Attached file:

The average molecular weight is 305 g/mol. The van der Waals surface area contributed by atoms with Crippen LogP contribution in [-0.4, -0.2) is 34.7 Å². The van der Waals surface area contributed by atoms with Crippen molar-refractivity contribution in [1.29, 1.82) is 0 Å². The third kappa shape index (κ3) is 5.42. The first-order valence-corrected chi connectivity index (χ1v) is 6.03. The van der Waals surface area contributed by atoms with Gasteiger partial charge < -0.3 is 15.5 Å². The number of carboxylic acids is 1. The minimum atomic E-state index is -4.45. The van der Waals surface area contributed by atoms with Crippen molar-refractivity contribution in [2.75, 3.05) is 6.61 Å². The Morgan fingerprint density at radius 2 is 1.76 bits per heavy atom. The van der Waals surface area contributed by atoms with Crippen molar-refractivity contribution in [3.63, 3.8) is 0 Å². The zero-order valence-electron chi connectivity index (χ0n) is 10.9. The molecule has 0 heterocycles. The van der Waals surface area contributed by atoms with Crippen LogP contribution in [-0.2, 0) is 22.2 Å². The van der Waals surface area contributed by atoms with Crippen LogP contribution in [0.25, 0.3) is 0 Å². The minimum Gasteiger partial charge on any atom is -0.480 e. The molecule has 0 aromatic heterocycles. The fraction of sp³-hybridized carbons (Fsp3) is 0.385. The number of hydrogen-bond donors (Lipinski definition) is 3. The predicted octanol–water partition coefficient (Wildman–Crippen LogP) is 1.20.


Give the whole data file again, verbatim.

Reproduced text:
The average molecular weight is 305 g/mol. The van der Waals surface area contributed by atoms with Crippen LogP contribution in [-0.4, -0.2) is 34.7 Å². The van der Waals surface area contributed by atoms with Crippen molar-refractivity contribution in [1.29, 1.82) is 0 Å². The third kappa shape index (κ3) is 5.42. The first-order valence-corrected chi connectivity index (χ1v) is 6.03. The van der Waals surface area contributed by atoms with Gasteiger partial charge < -0.3 is 15.5 Å². The number of carboxylic acids is 1. The minimum atomic E-state index is -4.45. The van der Waals surface area contributed by atoms with Crippen molar-refractivity contribution in [2.75, 3.05) is 6.61 Å². The Morgan fingerprint density at radius 2 is 1.76 bits per heavy atom. The van der Waals surface area contributed by atoms with Crippen molar-refractivity contribution in [3.63, 3.8) is 0 Å². The zero-order valence-electron chi connectivity index (χ0n) is 10.9. The molecule has 0 heterocycles. The van der Waals surface area contributed by atoms with Crippen LogP contribution in [-0.2, 0) is 22.2 Å². The van der Waals surface area contributed by atoms with Crippen LogP contribution in [0.25, 0.3) is 0 Å². The minimum Gasteiger partial charge on any atom is -0.480 e. The molecule has 0 aromatic heterocycles. The fraction of sp³-hybridized carbons (Fsp3) is 0.385. The number of hydrogen-bond donors (Lipinski definition) is 3. The predicted octanol–water partition coefficient (Wildman–Crippen LogP) is 1.20.